In 1982, when his only child, Stuart, entered the Little Rock public schools, it was at the height of white flight and much turmoil.  His desire to understand these problems led to his 1999 report to the Winthrop Rockefeller Foundation entitled “The Second Crisis of Little Rock.”  From researching that report, he says now: “I concluded that much remained to be done.”  Today Brown says: “No doubt, my personal history and my participation and connection with the Little Rock public schools gave me a unique perspective when the issue of public school funding for adequate and equal education raised in my court in 2002 in the Lake View case.  The future of this state and, indeed, this country, rests on the education of all of our children.  Our state constitution requires adequacy and equality in education.  And my court did not shrink from this challenge int the Lake View cases.  I am convinced that the seeds of what we sowed will bear fruit in the succeeding generation for races in this state.”

 

The voices of the Lost Year still resonate–if we will only listen.  Those who remain bitter warn us to never take away the right to a free public education for all.  The voices of those who have on to higher personal achievement or to a higher vision inspire us in their triumph.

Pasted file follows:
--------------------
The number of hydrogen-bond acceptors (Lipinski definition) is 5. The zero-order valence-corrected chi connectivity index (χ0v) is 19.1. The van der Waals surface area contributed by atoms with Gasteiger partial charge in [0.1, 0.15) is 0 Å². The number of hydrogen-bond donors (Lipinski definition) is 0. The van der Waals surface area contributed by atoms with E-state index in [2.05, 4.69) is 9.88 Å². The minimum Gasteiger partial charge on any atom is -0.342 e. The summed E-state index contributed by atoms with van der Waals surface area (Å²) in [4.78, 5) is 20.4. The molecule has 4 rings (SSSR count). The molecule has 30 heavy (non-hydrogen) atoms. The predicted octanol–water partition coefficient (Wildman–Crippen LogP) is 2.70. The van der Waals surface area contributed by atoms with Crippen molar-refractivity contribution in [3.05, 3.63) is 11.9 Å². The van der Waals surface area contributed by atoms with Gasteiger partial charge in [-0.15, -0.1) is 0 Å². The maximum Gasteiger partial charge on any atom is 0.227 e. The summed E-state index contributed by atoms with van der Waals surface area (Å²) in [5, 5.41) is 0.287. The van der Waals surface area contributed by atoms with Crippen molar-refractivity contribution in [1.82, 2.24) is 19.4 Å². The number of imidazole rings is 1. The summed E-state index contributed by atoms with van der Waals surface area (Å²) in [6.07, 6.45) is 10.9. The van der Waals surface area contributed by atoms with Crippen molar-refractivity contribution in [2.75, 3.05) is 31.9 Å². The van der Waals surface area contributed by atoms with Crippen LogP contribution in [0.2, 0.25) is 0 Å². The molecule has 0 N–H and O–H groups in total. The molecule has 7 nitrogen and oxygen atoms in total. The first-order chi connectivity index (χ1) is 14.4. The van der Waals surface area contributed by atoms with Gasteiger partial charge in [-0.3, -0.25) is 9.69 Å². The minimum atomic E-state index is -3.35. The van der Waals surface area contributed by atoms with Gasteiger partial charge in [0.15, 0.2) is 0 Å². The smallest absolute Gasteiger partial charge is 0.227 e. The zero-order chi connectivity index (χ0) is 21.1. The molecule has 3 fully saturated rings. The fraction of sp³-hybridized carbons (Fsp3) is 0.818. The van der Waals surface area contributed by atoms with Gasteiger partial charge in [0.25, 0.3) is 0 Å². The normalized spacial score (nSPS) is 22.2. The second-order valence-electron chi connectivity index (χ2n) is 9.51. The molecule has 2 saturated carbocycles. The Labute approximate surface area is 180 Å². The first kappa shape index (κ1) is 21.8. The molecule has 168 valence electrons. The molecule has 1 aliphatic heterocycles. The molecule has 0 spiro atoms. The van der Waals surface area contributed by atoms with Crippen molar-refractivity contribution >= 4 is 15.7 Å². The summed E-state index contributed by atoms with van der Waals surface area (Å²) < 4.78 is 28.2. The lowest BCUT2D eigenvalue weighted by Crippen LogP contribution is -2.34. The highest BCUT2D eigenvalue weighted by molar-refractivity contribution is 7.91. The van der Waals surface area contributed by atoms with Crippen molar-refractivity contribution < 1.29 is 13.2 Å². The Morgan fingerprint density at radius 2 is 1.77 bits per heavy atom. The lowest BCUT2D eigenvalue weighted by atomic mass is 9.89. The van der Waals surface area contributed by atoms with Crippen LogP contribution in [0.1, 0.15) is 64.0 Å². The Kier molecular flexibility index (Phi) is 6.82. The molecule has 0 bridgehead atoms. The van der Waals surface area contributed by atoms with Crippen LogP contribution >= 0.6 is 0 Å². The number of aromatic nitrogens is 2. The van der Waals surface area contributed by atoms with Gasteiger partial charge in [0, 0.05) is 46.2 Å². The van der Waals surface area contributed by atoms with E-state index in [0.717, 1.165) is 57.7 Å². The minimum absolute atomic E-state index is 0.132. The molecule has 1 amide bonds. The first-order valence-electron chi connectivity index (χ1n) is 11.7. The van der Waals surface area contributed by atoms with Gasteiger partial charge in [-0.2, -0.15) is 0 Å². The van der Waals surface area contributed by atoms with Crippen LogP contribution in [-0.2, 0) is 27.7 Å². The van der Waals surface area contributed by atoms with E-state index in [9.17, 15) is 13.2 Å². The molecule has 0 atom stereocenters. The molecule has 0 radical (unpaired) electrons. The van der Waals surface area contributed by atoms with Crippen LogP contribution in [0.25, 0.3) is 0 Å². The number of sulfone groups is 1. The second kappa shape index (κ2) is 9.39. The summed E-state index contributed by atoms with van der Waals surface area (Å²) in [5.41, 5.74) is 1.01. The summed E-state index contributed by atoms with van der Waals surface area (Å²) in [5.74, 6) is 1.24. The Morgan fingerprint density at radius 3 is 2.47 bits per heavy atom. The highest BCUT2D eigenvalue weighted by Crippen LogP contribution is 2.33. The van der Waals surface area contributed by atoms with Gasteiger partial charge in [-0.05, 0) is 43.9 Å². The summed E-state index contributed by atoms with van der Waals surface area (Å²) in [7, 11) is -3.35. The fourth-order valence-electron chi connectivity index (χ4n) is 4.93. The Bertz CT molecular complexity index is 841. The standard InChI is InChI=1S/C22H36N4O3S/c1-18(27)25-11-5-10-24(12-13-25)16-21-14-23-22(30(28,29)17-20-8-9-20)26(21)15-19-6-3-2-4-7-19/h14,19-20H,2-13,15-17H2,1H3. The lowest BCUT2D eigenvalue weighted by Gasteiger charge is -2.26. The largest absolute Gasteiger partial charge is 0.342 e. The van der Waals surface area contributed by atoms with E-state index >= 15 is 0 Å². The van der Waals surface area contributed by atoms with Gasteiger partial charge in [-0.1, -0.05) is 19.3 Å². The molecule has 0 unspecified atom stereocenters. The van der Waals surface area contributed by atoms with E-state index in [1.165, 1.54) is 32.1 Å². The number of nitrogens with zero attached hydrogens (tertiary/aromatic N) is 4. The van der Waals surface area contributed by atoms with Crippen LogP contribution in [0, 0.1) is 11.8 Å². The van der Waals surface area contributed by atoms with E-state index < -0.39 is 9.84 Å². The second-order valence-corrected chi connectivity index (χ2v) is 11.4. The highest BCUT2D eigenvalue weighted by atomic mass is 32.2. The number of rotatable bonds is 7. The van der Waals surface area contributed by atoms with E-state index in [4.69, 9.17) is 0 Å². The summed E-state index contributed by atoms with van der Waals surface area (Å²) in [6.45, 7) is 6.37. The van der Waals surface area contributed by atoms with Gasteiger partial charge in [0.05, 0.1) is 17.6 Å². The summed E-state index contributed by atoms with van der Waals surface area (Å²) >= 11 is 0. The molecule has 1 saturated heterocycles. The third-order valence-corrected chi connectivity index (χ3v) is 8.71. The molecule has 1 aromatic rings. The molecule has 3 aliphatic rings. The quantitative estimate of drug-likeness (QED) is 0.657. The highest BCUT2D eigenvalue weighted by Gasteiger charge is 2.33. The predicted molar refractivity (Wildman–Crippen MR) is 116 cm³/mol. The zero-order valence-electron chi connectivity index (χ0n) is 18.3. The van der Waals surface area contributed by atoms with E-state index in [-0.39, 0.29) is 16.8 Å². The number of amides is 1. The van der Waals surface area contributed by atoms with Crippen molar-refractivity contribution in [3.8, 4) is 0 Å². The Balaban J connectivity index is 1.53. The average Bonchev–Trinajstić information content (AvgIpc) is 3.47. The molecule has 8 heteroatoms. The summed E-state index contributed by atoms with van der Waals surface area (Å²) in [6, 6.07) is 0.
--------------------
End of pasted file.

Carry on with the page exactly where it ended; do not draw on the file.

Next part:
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Finding the Lost Year: What Happened When Little Rock Closed its Public Schools?

Finding the Lost Year: What Happened When Little Rock Closed its Public Schools?

Sondra Gordy

 

During the Little Rock School crisis, the governor of the state closed the public schools for a year. Although much has been written about the crisis itself, little has been published on the lost year when the schools were closed to students, both black and white. Finding the Lost Year is the first book to examine how a desegregation crisis turned into a community crisis. In Little Rock in 1958, 3,665 students were locked out of a free public education. Teachers’ lives were disrupted. Students were scattered to schools outside the city, some left the state, some joined the military and ot hers took correspondence courses. But fully half the black students went without schooling that year.

Author Sondra Gordy draws on personal interviews with more than 60 former teachers and students, detailing the long-term consequences for students affected by events and circumstances that were out of their control.

Gordy, a history professor at the University of Central Arkansas, also has produced a documentary on the topic, which can be ordered at thelostyear.com.

 

                                               



[1]Finding the Lost Year, What Happened When Little Rock Closed It Public Schools, Sondra Gordy, University of Arkansas Press. Fayetteville, Arkansas